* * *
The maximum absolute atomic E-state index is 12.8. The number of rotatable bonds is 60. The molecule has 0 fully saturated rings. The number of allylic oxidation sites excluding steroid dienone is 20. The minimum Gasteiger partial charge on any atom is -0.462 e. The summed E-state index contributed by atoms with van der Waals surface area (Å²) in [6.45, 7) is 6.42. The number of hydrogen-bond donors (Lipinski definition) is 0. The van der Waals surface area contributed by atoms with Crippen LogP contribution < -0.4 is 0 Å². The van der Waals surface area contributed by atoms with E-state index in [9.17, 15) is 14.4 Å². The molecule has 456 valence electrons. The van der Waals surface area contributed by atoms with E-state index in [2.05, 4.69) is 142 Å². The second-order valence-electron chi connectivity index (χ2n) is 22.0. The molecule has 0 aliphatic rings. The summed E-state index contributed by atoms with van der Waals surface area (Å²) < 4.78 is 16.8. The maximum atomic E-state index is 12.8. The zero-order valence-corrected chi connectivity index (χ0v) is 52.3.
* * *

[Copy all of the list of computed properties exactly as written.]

The maximum absolute atomic E-state index is 12.8. The number of rotatable bonds is 60. The molecule has 0 fully saturated rings. The number of allylic oxidation sites excluding steroid dienone is 20. The minimum Gasteiger partial charge on any atom is -0.462 e. The summed E-state index contributed by atoms with van der Waals surface area (Å²) in [6.45, 7) is 6.42. The number of hydrogen-bond donors (Lipinski definition) is 0. The van der Waals surface area contributed by atoms with Crippen LogP contribution < -0.4 is 0 Å². The van der Waals surface area contributed by atoms with E-state index in [9.17, 15) is 14.4 Å². The molecule has 456 valence electrons. The van der Waals surface area contributed by atoms with E-state index in [2.05, 4.69) is 142 Å². The second-order valence-electron chi connectivity index (χ2n) is 22.0. The molecule has 0 aliphatic rings. The summed E-state index contributed by atoms with van der Waals surface area (Å²) < 4.78 is 16.8. The maximum atomic E-state index is 12.8. The zero-order valence-corrected chi connectivity index (χ0v) is 52.3.